Scalar-valued functions return a single value. Table-valued functions return table, thus it can be used as a table in a query.
Function has the same benefits as a view when it comes to data protection enforced via privileges or simplifying a query. However, a Table-Valued Function has at least few advantages:
- Parameterization, a function can receive parameters so the logic inside the function can be adjusted better than using traditional predicate pushing.
- Programmability, a view can have certain amount of logic (calculations, case-structures etc.) but it’s still quite column bound so more complex logic is hard or impossible to create.
To view all of the table-valued functions contained in the database from within the Object Explorer tree, traverse this path:
Creating a Simple Table-Valued Function with (some kind of) Logic
First, let’s create a small table to store some data:
CREATE TABLE TrackingItem ( Id int NOT NULL IDENTITY(1,1), Issued date NOT NULL, Category int NOT NULL ); CREATE INDEX X_TrackingItem_Issued ON TrackingItem (Issued);
And then add few rows for test data:
INSERT INTO TrackingItem (Issued, Category) VALUES ( DATEADD( day, 0, GETDATE()), 1); INSERT INTO TrackingItem (Issued, Category) VALUES ( DATEADD( day, 1, GETDATE()), 2); INSERT INTO TrackingItem (Issued, Category) VALUES ( DATEADD( day, 4, GETDATE()), 1); INSERT INTO TrackingItem (Issued, Category) VALUES ( DATEADD( day, 4, GETDATE()), 2);
Now, if we would need a result set which would:
- Include all the columns from
- Include an extra
- Not have even numbers in
Modified-column indicates when the changes into the data have been made
- Return only
TrackingItem-rows having the Id greater than or equal to the parameter passed
The Table-Valued Function could look like this:
CREATE FUNCTION TrackingItemsModified(@minId int) RETURNS @trackingItems TABLE ( Id int NOT NULL, Issued date NOT NULL, Category int NOT NULL, Modified datetime NULL ) AS BEGIN INSERT INTO @trackingItems (Id, Issued, Category) SELECT ti.Id, ti.Issued, ti.Category FROM TrackingItem ti WHERE ti.Id >= @minId; UPDATE @trackingItems SET Category = Category + 1, Modified = GETDATE() WHERE Category%2 = 0; RETURN; END; ================================================================ If you want to return one table from multiple SELECT statements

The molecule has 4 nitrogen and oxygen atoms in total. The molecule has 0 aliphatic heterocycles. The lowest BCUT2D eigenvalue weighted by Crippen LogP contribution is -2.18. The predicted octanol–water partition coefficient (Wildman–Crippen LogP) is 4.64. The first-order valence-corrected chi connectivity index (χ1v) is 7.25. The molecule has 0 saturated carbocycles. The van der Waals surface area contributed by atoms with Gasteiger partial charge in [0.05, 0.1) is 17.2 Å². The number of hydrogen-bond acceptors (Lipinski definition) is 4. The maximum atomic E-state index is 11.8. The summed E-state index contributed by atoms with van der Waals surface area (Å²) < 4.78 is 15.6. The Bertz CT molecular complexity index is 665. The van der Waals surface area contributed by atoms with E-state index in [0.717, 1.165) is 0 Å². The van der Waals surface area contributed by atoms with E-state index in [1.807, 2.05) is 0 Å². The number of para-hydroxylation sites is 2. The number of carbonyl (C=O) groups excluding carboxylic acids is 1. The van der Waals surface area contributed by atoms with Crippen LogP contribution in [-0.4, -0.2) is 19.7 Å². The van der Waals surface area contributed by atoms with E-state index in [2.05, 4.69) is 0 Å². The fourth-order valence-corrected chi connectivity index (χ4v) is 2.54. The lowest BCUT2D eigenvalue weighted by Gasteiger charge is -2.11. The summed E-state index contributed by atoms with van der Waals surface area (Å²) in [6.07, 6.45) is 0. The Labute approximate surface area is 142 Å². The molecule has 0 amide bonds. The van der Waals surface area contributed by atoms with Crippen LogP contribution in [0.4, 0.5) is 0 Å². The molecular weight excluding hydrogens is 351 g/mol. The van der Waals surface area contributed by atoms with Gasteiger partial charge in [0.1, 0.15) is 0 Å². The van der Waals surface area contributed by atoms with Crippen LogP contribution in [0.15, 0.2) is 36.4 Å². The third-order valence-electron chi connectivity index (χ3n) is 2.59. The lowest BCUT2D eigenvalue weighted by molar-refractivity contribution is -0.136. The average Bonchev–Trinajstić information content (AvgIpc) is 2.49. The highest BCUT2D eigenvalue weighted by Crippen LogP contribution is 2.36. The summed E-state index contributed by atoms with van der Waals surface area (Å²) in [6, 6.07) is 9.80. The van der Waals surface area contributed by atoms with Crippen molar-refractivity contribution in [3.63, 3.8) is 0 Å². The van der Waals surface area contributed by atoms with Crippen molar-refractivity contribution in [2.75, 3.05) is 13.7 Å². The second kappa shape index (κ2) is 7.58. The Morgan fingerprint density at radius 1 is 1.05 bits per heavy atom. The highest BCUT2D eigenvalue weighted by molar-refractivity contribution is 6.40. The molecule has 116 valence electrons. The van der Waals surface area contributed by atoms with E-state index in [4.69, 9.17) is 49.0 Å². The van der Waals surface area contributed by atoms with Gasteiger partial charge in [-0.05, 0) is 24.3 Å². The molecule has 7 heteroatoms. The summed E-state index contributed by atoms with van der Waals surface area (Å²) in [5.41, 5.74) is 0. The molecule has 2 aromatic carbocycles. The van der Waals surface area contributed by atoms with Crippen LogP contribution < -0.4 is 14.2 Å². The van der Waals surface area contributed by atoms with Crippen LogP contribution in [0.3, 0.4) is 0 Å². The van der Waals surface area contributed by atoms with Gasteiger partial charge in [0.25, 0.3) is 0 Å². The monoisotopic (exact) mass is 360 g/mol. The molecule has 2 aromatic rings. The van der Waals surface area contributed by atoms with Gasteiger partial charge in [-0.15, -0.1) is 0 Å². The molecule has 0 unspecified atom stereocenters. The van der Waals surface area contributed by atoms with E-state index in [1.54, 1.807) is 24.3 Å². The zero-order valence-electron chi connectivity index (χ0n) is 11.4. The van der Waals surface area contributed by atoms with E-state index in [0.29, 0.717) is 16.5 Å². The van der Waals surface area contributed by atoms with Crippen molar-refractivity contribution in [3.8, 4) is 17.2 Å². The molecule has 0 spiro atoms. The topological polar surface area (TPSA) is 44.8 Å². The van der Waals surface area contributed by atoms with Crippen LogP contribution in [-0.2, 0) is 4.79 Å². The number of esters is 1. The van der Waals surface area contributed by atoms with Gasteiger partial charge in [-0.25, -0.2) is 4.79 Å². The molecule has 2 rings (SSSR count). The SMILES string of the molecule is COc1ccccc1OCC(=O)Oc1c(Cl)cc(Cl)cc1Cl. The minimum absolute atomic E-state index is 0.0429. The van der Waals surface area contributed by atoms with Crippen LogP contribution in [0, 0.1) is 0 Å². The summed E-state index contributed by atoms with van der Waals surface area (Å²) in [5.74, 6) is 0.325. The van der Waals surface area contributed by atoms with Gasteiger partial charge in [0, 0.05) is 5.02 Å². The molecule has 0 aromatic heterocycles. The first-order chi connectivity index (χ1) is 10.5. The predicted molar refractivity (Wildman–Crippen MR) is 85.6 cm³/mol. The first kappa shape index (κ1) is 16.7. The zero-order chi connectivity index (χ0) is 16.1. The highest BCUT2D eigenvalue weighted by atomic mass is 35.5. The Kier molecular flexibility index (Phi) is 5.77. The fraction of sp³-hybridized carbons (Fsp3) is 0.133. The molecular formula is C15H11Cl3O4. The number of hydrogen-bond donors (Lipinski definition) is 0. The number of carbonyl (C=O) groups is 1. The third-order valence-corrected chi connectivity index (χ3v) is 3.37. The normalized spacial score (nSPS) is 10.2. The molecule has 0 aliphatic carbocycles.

use UNION/UNION ALL between SELECT statements.
The function defines a new table called
@trackingItems. This is a temporary table stored in the
tempdb. The contents of this table will be return value for the function when the function exits.
First, the function inserts all the desired rows from the
TrackingItem-table to the temporary table. After that, the contents of the temporary table are modified based on the specifications and then returned to the caller.
Using the Function
The next step is to use the function. If we want to select all the rows having Id equal to 2 or more, the query would look like:
SELECT * FROM TrackingItemsModified(2);
And the results:
Id Issued Category Modified -- ---------- -------- ----------------------- 2 2011-03-11 3 2011-03-10 23:46:53.523 3 2011-03-14 1 NULL 4 2011-03-14 3 2011-03-10 23:46:53.523
As the result is a table, it can be used like one. For example, if we want to query all the original tracking items that don’t exist in this subset, the query could be:
SELECT * FROM TrackingItem ti WHERE ti.Id NOT IN (SELECT tim.Id FROM TrackingItemsModified(2) tim)
An the results would be:
Id Issued Category -- ---------- -------- 1 2011-03-10 1